Discussion in 'Archive: SF&F: Films and Television' started by jayplate, Jan 3, 2006.
anything interesting you want to post about it. go ahead
although i like it. its a bit drawn out. could have been shorter but it might have ruined it if they rushed it
Recently saw CEOT3K again after many years. It's availble for free (in HD, no less)to Comcast Digital Cable subscribers with ON DEMAND. Sorry if I sound like a shill for Comcast. What an amazing film. Sure, the FX are a tad dated but the human story at the film's center is timeless. IMHO, it's Dreyfuss' best work. I still think this is one of Spielberg's greatest moments in film, better than ET.
Steven's "revisions" of the film nearly killed it for me.
My favorite part of the entire movie was seeing Richard Dryfuss running around the neighborhood, ripping up people's yards to create his mountain in his living room. When Steven edited that out to add his new extended ending, I never wanted to forgive him.
Luckily, I think most DVDs today contain the full on version of the film.
I also think that Close Encounters is one of Steven's best films, full of Hitchcock type suspense and human drama that's missing in many sci-fi thriller films today.
Positively scared the hell out of me as a kid, but not quite as bad as Poltergeist, which ruined my life.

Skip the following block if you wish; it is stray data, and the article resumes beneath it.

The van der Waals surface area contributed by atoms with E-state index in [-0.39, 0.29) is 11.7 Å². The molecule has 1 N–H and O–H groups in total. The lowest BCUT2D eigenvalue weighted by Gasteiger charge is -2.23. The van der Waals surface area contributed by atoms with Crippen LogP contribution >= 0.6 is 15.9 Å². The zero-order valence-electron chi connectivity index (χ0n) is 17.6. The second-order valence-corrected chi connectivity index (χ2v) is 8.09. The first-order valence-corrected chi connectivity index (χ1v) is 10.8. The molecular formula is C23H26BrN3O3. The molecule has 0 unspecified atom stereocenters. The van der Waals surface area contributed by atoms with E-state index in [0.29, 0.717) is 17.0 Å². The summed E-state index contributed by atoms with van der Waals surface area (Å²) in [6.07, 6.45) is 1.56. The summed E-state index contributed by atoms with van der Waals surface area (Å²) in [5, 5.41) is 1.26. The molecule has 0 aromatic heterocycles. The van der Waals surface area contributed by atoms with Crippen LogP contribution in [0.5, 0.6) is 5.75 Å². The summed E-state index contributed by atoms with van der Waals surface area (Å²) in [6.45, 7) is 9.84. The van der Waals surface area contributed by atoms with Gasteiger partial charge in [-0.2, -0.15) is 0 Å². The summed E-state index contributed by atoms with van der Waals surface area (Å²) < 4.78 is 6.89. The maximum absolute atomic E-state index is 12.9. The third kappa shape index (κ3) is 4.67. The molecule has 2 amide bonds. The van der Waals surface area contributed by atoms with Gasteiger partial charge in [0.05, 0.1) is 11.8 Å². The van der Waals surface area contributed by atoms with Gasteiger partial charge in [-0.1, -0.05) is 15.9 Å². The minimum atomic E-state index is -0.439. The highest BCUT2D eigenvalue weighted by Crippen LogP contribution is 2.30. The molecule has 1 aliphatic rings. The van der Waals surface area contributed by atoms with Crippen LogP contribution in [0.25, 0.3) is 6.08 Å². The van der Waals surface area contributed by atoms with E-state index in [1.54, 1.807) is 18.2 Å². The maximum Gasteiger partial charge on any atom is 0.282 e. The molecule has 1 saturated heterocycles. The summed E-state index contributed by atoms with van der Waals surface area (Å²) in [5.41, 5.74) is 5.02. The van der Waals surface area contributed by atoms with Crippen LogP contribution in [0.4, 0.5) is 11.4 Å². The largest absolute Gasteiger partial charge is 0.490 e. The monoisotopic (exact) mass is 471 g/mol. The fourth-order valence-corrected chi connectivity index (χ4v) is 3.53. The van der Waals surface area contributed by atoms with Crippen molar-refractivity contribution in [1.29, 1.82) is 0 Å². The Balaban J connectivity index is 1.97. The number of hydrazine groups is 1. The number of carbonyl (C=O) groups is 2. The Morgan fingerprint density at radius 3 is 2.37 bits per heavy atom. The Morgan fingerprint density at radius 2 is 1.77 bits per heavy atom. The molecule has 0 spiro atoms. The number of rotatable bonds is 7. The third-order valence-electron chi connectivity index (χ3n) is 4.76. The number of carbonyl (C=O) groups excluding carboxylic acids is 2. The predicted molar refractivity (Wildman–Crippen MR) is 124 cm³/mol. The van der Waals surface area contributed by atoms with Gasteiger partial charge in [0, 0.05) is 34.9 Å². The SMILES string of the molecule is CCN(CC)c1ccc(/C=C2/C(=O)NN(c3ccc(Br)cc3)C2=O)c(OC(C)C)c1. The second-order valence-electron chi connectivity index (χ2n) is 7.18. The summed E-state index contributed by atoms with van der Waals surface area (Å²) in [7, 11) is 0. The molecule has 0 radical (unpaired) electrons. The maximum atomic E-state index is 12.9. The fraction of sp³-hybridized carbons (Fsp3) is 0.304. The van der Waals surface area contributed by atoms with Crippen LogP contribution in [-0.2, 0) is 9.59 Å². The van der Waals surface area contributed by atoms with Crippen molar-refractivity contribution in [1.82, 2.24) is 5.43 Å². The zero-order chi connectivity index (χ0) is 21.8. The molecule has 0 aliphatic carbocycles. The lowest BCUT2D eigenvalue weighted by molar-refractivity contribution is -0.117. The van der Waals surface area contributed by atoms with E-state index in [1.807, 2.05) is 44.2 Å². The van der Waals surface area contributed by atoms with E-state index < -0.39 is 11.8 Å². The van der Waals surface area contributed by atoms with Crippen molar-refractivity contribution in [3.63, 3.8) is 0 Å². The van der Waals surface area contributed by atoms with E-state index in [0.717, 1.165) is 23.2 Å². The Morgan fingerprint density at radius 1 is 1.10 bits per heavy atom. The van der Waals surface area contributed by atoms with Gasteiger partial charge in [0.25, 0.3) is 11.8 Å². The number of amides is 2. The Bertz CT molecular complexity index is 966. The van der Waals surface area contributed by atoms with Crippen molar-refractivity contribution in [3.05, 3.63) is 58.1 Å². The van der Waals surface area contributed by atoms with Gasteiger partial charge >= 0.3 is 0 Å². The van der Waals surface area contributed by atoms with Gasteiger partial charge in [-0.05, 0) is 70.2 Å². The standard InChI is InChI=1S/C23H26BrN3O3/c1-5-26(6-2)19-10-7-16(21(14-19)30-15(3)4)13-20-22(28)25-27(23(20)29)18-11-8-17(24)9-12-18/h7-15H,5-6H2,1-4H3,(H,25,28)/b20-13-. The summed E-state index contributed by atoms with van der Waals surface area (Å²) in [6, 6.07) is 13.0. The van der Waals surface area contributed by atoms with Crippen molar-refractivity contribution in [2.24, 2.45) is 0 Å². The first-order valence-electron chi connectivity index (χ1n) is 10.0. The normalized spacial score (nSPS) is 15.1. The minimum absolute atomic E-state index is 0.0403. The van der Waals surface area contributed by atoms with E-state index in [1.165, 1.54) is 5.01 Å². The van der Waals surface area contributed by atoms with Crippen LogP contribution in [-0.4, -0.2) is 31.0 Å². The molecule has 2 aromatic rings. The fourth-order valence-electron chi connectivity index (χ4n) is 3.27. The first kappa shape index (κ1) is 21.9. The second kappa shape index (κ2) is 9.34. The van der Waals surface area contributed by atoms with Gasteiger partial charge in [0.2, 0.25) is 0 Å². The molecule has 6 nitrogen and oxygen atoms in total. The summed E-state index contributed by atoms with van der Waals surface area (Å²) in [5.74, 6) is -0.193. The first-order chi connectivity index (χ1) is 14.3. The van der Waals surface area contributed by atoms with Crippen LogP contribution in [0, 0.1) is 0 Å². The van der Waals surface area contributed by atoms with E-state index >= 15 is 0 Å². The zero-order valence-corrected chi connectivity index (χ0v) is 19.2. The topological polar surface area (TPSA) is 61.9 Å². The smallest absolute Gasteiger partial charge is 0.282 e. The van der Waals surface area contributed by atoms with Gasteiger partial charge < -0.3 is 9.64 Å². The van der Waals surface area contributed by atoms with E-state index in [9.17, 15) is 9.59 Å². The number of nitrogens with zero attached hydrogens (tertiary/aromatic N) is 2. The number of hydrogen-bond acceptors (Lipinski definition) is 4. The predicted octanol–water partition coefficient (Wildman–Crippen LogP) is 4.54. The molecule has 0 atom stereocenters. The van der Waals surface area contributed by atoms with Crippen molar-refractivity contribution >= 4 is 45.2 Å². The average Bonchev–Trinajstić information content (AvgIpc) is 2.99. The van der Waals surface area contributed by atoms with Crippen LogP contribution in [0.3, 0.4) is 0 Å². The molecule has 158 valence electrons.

I don't know how many people have ever caught this, but in the X-Files episode Jose Chung's It came From Outer Space when Mulder is talking to the lost Area51 UFO pilot in the diner, the pilot is making a mashed patatoes "Devil's Tower" with his fork.
Really? I need to rewatch it - I just remember Mulder scarfing down a whole sweet potato pie
Close Encounters was probably the fourth sci-fi movie I ever saw - after the three SW movies. I don't think I understood it at the time, but I watched it... Thanksgiving night, actually. I just think it's generally cool.
I agree that the "Special Edition" with the crappy shots of Dreyfuss inside the mothership was bad. There was a reason that footage was axed. The HD version I mentioned was the original theatical cut.